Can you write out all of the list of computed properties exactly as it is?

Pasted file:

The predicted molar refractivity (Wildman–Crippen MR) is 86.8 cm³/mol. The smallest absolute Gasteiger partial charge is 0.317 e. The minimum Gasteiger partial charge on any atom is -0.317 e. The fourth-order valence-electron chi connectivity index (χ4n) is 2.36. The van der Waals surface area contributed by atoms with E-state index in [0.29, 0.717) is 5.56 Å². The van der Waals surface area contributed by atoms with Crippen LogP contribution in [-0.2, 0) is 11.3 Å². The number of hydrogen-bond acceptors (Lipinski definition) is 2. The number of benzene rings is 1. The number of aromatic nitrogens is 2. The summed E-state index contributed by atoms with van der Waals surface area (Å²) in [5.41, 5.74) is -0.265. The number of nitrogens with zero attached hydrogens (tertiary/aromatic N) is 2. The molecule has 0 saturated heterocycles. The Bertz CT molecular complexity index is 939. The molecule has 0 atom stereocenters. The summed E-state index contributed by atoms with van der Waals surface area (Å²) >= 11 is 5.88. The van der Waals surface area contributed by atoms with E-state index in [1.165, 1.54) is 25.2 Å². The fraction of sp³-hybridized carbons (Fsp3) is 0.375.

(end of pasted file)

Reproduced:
The predicted molar refractivity (Wildman–Crippen MR) is 86.8 cm³/mol. The smallest absolute Gasteiger partial charge is 0.317 e. The minimum Gasteiger partial charge on any atom is -0.317 e. The fourth-order valence-electron chi connectivity index (χ4n) is 2.36. The van der Waals surface area contributed by atoms with E-state index in [0.29, 0.717) is 5.56 Å². The van der Waals surface area contributed by atoms with Crippen LogP contribution in [-0.2, 0) is 11.3 Å². The number of hydrogen-bond acceptors (Lipinski definition) is 2. The number of benzene rings is 1. The number of aromatic nitrogens is 2. The summed E-state index contributed by atoms with van der Waals surface area (Å²) in [5.41, 5.74) is -0.265. The number of nitrogens with zero attached hydrogens (tertiary/aromatic N) is 2. The molecule has 0 saturated heterocycles. The Bertz CT molecular complexity index is 939. The molecule has 0 atom stereocenters. The summed E-state index contributed by atoms with van der Waals surface area (Å²) >= 11 is 5.88. The van der Waals surface area contributed by atoms with E-state index in [1.165, 1.54) is 25.2 Å². The fraction of sp³-hybridized carbons (Fsp3) is 0.375.